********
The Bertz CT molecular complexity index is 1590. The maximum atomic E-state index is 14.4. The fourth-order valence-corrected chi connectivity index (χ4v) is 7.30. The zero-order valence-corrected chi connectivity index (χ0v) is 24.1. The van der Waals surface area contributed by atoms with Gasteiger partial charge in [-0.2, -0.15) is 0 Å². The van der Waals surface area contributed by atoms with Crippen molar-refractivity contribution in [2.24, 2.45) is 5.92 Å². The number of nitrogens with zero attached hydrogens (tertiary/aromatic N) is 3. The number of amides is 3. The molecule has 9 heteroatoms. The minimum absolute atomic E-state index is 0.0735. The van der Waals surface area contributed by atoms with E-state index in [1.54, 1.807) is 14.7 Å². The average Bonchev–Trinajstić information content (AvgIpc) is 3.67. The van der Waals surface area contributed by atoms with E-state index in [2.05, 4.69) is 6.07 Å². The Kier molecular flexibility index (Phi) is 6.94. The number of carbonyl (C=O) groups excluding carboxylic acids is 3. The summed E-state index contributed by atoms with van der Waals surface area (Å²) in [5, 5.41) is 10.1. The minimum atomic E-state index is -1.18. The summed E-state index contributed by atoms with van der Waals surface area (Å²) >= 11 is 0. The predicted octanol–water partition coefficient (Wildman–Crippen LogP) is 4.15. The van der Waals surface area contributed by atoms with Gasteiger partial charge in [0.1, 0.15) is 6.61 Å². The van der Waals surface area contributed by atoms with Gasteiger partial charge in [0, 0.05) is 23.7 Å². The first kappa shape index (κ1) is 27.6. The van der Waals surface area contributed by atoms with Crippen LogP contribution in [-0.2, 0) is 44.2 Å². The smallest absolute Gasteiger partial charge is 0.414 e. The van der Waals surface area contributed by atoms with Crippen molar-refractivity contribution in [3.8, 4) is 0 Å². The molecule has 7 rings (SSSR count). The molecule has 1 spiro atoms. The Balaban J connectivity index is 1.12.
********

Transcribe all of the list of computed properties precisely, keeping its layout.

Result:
The Bertz CT molecular complexity index is 1590. The maximum atomic E-state index is 14.4. The fourth-order valence-corrected chi connectivity index (χ4v) is 7.30. The zero-order valence-corrected chi connectivity index (χ0v) is 24.1. The van der Waals surface area contributed by atoms with Gasteiger partial charge in [-0.2, -0.15) is 0 Å². The van der Waals surface area contributed by atoms with Crippen molar-refractivity contribution in [2.24, 2.45) is 5.92 Å². The number of nitrogens with zero attached hydrogens (tertiary/aromatic N) is 3. The number of amides is 3. The molecule has 9 heteroatoms. The minimum absolute atomic E-state index is 0.0735. The van der Waals surface area contributed by atoms with E-state index in [1.54, 1.807) is 14.7 Å². The average Bonchev–Trinajstić information content (AvgIpc) is 3.67. The van der Waals surface area contributed by atoms with E-state index in [2.05, 4.69) is 6.07 Å². The Kier molecular flexibility index (Phi) is 6.94. The number of carbonyl (C=O) groups excluding carboxylic acids is 3. The summed E-state index contributed by atoms with van der Waals surface area (Å²) in [5, 5.41) is 10.1. The minimum atomic E-state index is -1.18. The summed E-state index contributed by atoms with van der Waals surface area (Å²) >= 11 is 0. The predicted octanol–water partition coefficient (Wildman–Crippen LogP) is 4.15. The van der Waals surface area contributed by atoms with Gasteiger partial charge in [0.1, 0.15) is 6.61 Å². The van der Waals surface area contributed by atoms with Gasteiger partial charge in [0, 0.05) is 23.7 Å². The first kappa shape index (κ1) is 27.6. The van der Waals surface area contributed by atoms with Crippen LogP contribution in [-0.2, 0) is 44.2 Å². The smallest absolute Gasteiger partial charge is 0.414 e. The van der Waals surface area contributed by atoms with Crippen molar-refractivity contribution in [3.8, 4) is 0 Å². The molecule has 7 rings (SSSR count). The molecule has 1 spiro atoms. The Balaban J connectivity index is 1.12.